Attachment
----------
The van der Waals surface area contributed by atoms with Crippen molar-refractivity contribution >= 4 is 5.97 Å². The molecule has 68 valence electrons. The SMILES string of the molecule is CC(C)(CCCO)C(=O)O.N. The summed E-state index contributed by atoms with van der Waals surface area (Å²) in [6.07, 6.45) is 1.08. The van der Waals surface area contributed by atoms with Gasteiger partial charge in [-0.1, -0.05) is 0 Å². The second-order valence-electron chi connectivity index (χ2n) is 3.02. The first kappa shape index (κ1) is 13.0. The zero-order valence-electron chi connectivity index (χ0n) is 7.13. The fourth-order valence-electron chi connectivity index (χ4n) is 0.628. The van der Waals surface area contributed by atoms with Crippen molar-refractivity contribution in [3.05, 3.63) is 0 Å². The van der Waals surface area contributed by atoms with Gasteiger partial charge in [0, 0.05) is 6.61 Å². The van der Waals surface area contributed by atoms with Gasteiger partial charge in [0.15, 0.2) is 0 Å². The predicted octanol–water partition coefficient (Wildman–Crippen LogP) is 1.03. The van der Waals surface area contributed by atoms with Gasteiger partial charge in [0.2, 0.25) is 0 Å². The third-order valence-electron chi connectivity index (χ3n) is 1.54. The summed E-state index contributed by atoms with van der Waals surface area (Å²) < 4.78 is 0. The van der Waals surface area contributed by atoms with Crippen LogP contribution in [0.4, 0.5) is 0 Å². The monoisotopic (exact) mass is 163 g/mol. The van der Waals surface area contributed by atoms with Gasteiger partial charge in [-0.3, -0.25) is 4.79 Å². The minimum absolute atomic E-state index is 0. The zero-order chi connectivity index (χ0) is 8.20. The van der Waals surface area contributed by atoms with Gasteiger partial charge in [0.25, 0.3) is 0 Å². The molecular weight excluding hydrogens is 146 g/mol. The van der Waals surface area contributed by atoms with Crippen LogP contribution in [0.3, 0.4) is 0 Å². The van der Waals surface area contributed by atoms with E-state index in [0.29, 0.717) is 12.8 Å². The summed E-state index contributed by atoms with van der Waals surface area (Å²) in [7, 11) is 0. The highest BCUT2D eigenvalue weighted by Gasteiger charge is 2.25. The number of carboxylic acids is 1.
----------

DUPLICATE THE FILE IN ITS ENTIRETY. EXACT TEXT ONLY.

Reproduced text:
The van der Waals surface area contributed by atoms with Crippen molar-refractivity contribution >= 4 is 5.97 Å². The molecule has 68 valence electrons. The SMILES string of the molecule is CC(C)(CCCO)C(=O)O.N. The summed E-state index contributed by atoms with van der Waals surface area (Å²) in [6.07, 6.45) is 1.08. The van der Waals surface area contributed by atoms with Gasteiger partial charge in [-0.1, -0.05) is 0 Å². The second-order valence-electron chi connectivity index (χ2n) is 3.02. The first kappa shape index (κ1) is 13.0. The zero-order valence-electron chi connectivity index (χ0n) is 7.13. The fourth-order valence-electron chi connectivity index (χ4n) is 0.628. The van der Waals surface area contributed by atoms with Crippen molar-refractivity contribution in [3.05, 3.63) is 0 Å². The van der Waals surface area contributed by atoms with Gasteiger partial charge in [0, 0.05) is 6.61 Å². The van der Waals surface area contributed by atoms with Gasteiger partial charge in [0.15, 0.2) is 0 Å². The predicted octanol–water partition coefficient (Wildman–Crippen LogP) is 1.03. The van der Waals surface area contributed by atoms with Gasteiger partial charge in [0.2, 0.25) is 0 Å². The third-order valence-electron chi connectivity index (χ3n) is 1.54. The summed E-state index contributed by atoms with van der Waals surface area (Å²) < 4.78 is 0. The van der Waals surface area contributed by atoms with Crippen LogP contribution in [0.4, 0.5) is 0 Å². The monoisotopic (exact) mass is 163 g/mol. The van der Waals surface area contributed by atoms with Gasteiger partial charge in [-0.3, -0.25) is 4.79 Å². The minimum absolute atomic E-state index is 0. The zero-order chi connectivity index (χ0) is 8.20. The van der Waals surface area contributed by atoms with Gasteiger partial charge in [0.25, 0.3) is 0 Å². The molecular weight excluding hydrogens is 146 g/mol. The van der Waals surface area contributed by atoms with Crippen LogP contribution in [0.3, 0.4) is 0 Å². The van der Waals surface area contributed by atoms with E-state index in [0.29, 0.717) is 12.8 Å². The summed E-state index contributed by atoms with van der Waals surface area (Å²) in [7, 11) is 0. The highest BCUT2D eigenvalue weighted by Gasteiger charge is 2.25. The number of carboxylic acids is 1.